pA collisions • Almost hermetic calorimeter coverage of CMS will allow very precise measurements of energy stopping in pA collisions. This data will provide strong constraints on AA collisions. • pA measurements will also serve to “calibrate” the energy scale of ultra-high energy cosmic ray experiments which currently rely on extrapolations of GeV measurements to the PeV range to simulate their detector response.
Forward physics • The forward detectors, CASTOR & the ZDC’s will play an important role at CMS. Forward coverage is essential for measuring parton (especially gluon) distribution functions in protons and nuclei. • CMS will be able to study x as low as ~10-6-10-7 . Nonlinear evolution of parton densities & saturation effects will be able to be mapped out in x and Q2.
Forward Physics • Near hermetic coverage is also important for the study of diffractive processes. Diffractive events are characterized by large rapidity gaps in collision products. Hard diffractive production of heavy quarks & jets may lead to a further understanding of the Pomeron.
Forward Physics • PHOBOS and BRAHMS have shown the value of studying Au-Au & dAu collisions over a large pseudorapidity range. Based on extrapolation from BRAHMS, it is expected that CASTOR will cover the region of maximum baryon density at CMS. Thus, CMS will be able to study partonic matter over a very large range of baryo-chemical potential.
Ultra-peripheral collisions • UPC’s can shed light on a number of physics topics including nuclear parton distributions and meson spectroscopy. • Gluon distribution functions can be measured by studying photoproduction (yg q/q-bar) of heavy quarks (usually c or b, t being available at LHC energies). • It is important to determine if/how the nuclei break up after a UPC. The ZDC system is therefore essential to measure neutral particle flux very near the beam.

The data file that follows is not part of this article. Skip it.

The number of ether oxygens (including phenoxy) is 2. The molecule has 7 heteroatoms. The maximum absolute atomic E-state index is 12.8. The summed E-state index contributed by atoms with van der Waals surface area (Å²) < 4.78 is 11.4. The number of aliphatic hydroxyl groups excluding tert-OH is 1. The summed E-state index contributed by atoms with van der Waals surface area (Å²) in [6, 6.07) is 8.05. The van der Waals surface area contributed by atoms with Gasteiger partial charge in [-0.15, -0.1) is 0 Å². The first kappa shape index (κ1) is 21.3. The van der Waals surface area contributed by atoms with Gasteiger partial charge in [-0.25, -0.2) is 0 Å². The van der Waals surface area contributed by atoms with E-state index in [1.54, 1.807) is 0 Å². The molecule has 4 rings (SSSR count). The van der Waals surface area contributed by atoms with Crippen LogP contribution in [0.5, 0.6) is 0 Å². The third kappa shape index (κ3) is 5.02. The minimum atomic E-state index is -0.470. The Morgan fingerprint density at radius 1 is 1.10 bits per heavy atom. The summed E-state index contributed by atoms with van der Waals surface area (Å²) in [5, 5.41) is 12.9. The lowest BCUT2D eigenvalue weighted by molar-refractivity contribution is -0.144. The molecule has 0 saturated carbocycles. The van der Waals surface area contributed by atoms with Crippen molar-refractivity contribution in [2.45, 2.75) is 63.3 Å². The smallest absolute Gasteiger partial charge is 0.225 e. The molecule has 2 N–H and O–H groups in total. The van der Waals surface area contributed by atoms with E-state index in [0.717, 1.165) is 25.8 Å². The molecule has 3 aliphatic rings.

Summary • LHC will push energies up to 5.5 TeV for Pb-Pb collisions, and 14 TeV for pp collisions. Many new phenomena are expected at these energies. • CMS is the ideal Heavy Ion detector for studying these new phenomena at these energies.
Acknowledgements • It should be noted that this presentation was meant to inform the UC Davis Nuclear Physics Group and in no way represents original research of my own. • I would like to thank Dr. Daniel Cebra, Dr. Juan Romero, Roppon Picha, and David Cherney for useful discussions related to this presentation. • This presentation is based of “Heavy Ion Physics at the LHC with the Compact Muon Solenoid detector” by • R. Arcidiacono et al. • Pictures were obtained from http://cmsinfo.cern.ch/Welcome.html/CMSdetectorInfo/CMSdetectorInfo.html and its subpages.